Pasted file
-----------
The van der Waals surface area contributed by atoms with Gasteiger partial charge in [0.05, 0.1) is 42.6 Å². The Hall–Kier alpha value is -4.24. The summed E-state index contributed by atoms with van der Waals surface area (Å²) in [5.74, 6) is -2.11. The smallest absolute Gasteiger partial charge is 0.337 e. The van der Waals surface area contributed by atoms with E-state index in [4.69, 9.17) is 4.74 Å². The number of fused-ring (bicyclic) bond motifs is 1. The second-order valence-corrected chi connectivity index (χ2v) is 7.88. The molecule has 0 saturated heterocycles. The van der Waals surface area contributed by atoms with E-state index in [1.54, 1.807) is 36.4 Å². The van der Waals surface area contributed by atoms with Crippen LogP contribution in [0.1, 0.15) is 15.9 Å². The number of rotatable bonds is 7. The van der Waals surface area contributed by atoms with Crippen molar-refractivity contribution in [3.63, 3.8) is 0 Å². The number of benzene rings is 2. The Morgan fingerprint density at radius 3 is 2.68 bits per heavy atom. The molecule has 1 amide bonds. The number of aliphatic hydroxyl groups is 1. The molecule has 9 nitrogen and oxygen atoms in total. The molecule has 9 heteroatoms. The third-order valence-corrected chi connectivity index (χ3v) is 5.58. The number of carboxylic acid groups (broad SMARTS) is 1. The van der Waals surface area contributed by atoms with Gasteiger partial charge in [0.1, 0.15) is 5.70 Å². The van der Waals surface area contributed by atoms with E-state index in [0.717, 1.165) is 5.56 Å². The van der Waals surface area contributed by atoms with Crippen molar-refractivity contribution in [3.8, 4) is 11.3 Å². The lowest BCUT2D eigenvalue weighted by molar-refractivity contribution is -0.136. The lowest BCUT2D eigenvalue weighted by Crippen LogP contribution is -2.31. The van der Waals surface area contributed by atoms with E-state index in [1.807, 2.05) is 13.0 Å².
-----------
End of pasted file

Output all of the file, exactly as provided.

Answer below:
The van der Waals surface area contributed by atoms with Gasteiger partial charge in [0.05, 0.1) is 42.6 Å². The Hall–Kier alpha value is -4.24. The summed E-state index contributed by atoms with van der Waals surface area (Å²) in [5.74, 6) is -2.11. The smallest absolute Gasteiger partial charge is 0.337 e. The van der Waals surface area contributed by atoms with E-state index in [4.69, 9.17) is 4.74 Å². The number of fused-ring (bicyclic) bond motifs is 1. The second-order valence-corrected chi connectivity index (χ2v) is 7.88. The molecule has 0 saturated heterocycles. The van der Waals surface area contributed by atoms with E-state index in [1.54, 1.807) is 36.4 Å². The van der Waals surface area contributed by atoms with Crippen LogP contribution in [0.1, 0.15) is 15.9 Å². The number of rotatable bonds is 7. The van der Waals surface area contributed by atoms with Crippen molar-refractivity contribution in [3.63, 3.8) is 0 Å². The number of benzene rings is 2. The Morgan fingerprint density at radius 3 is 2.68 bits per heavy atom. The molecule has 1 amide bonds. The number of aliphatic hydroxyl groups is 1. The molecule has 9 nitrogen and oxygen atoms in total. The molecule has 9 heteroatoms. The third-order valence-corrected chi connectivity index (χ3v) is 5.58. The number of carboxylic acid groups (broad SMARTS) is 1. The van der Waals surface area contributed by atoms with Gasteiger partial charge in [0.1, 0.15) is 5.70 Å². The van der Waals surface area contributed by atoms with E-state index in [0.717, 1.165) is 5.56 Å². The van der Waals surface area contributed by atoms with Crippen molar-refractivity contribution in [3.8, 4) is 11.3 Å². The lowest BCUT2D eigenvalue weighted by molar-refractivity contribution is -0.136. The lowest BCUT2D eigenvalue weighted by Crippen LogP contribution is -2.31. The van der Waals surface area contributed by atoms with E-state index in [1.807, 2.05) is 13.0 Å².